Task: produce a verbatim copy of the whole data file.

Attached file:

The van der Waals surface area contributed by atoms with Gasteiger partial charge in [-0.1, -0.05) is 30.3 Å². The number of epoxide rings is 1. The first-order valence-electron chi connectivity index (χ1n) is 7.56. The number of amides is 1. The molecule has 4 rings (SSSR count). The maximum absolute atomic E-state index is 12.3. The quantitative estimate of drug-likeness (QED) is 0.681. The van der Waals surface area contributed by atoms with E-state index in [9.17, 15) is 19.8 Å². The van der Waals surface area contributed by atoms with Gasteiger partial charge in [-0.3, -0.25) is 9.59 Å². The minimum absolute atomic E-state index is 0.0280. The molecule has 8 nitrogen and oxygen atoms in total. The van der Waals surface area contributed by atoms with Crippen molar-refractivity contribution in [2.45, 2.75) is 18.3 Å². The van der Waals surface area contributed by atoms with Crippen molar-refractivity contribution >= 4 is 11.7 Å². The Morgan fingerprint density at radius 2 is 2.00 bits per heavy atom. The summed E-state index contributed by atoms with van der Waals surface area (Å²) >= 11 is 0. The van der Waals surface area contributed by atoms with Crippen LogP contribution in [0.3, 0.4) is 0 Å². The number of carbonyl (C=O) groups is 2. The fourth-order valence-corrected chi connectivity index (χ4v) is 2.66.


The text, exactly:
The van der Waals surface area contributed by atoms with Gasteiger partial charge in [-0.1, -0.05) is 30.3 Å². The number of epoxide rings is 1. The first-order valence-electron chi connectivity index (χ1n) is 7.56. The number of amides is 1. The molecule has 4 rings (SSSR count). The maximum absolute atomic E-state index is 12.3. The quantitative estimate of drug-likeness (QED) is 0.681. The van der Waals surface area contributed by atoms with E-state index in [9.17, 15) is 19.8 Å². The van der Waals surface area contributed by atoms with Gasteiger partial charge in [-0.3, -0.25) is 9.59 Å². The minimum absolute atomic E-state index is 0.0280. The molecule has 8 nitrogen and oxygen atoms in total. The van der Waals surface area contributed by atoms with Crippen molar-refractivity contribution in [2.45, 2.75) is 18.3 Å². The van der Waals surface area contributed by atoms with Crippen molar-refractivity contribution >= 4 is 11.7 Å². The Morgan fingerprint density at radius 2 is 2.00 bits per heavy atom. The summed E-state index contributed by atoms with van der Waals surface area (Å²) >= 11 is 0. The van der Waals surface area contributed by atoms with Crippen LogP contribution in [0.3, 0.4) is 0 Å². The number of carbonyl (C=O) groups is 2. The fourth-order valence-corrected chi connectivity index (χ4v) is 2.66.